Posts Tagged ‘bond’

Divergent sentiment

Friday, October 13th, 2006

Today, we looked at and saw something quite amusing. One set of headlines cheered in jubilation: ?Earnings driving the Dow? and ?Michael Farr says investors ‘are thinking positive’.? Another headline wallowed in worry: ?Manufacturers see gloom ahead.?

Is the US economy slowing down and threatening to roll over into recession? Remember, it was not long ago that the fall in manufacturing index prompted the stock market sentiment to turn negative. Now, the market merely shrugged off this report. The housing boom had already collapsed and threatened to cut down US consumer spending, which made up 70% of the US economy.

On the other hand, is the US economy going to power ahead as what the stock market is feeling it would right now? Perhaps the rebound in consumer confidence and the fall in oil prices will help the economy get into a perfect ?soft-landing??

Now, let?s get back to the basics. Make no mistake: the US economy is indeed slowing. The question is, whether this slowdown will result in a ?soft-landing? or recession (or worse still, a depression). Currently, the US economy is at an inflection point. The stock market seems to believe that after this inflection point, the US economy will not get too bad, maybe even mounting ahead. The bond market, on the other hand, believes the opposite. Who is right?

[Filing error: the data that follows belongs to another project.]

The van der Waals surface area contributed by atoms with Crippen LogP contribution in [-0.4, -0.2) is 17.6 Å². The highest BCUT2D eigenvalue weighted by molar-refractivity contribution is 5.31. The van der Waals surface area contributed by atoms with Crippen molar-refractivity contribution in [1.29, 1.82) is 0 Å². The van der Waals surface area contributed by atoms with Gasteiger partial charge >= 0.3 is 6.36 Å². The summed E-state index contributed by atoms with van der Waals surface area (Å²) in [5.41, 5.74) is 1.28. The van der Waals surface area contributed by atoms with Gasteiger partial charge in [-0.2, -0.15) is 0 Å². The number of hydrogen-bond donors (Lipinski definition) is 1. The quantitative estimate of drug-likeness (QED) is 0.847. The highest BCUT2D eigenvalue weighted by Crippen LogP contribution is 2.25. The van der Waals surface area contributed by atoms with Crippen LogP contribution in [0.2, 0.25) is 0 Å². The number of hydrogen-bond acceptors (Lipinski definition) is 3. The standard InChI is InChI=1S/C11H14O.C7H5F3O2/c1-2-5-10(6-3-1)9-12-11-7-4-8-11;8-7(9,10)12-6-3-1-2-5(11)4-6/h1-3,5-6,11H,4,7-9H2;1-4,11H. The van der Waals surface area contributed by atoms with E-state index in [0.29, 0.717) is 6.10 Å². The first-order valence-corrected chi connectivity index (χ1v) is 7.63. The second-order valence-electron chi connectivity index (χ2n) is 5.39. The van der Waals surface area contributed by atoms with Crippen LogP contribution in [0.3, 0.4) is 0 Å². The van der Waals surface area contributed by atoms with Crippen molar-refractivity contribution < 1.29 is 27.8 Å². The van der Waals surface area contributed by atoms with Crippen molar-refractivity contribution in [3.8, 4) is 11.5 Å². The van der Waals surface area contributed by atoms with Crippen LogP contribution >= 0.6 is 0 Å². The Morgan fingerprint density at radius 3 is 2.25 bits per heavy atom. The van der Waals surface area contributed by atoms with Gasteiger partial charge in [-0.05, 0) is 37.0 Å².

We believe that neither is right. As what we heard from Marc Faber?s (a famous contrarian investor) recent presentation, you can make the Dow Jones climb as high as you want as long as you print enough money. When excess money is being printed, company earnings will definitely grow in nominal terms, which will propel stock prices even higher. But that doesn?t mean that the economy?s production has increased. In other words, real GDP growth will not necessarily grow as much as the growth in money supply. Put it simply, the Dow Jones will rise merely due to inflation.

So, the stock market is wrong, not because the stock prices rise due to economic growth. They rise due to monetary inflation (printing of money). To illustrate this point further, over the past several years, the Dow Jones might be higher in nominal terms, but in real (inflation-adjusted) term, it had fallen.

The bond market is wrong, not because interest rates will be cut due to a recession. On the contrary, this coming recession will be accompanied by excess monetary inflation, which means nominal interest rates have to rise.

But be note that – the above-mentioned scenario will take time to work out. It will not happen overnight. Therefore, time is on your side as you fortify your financial well-being from the coming storm. In the meantime, expect more volatility.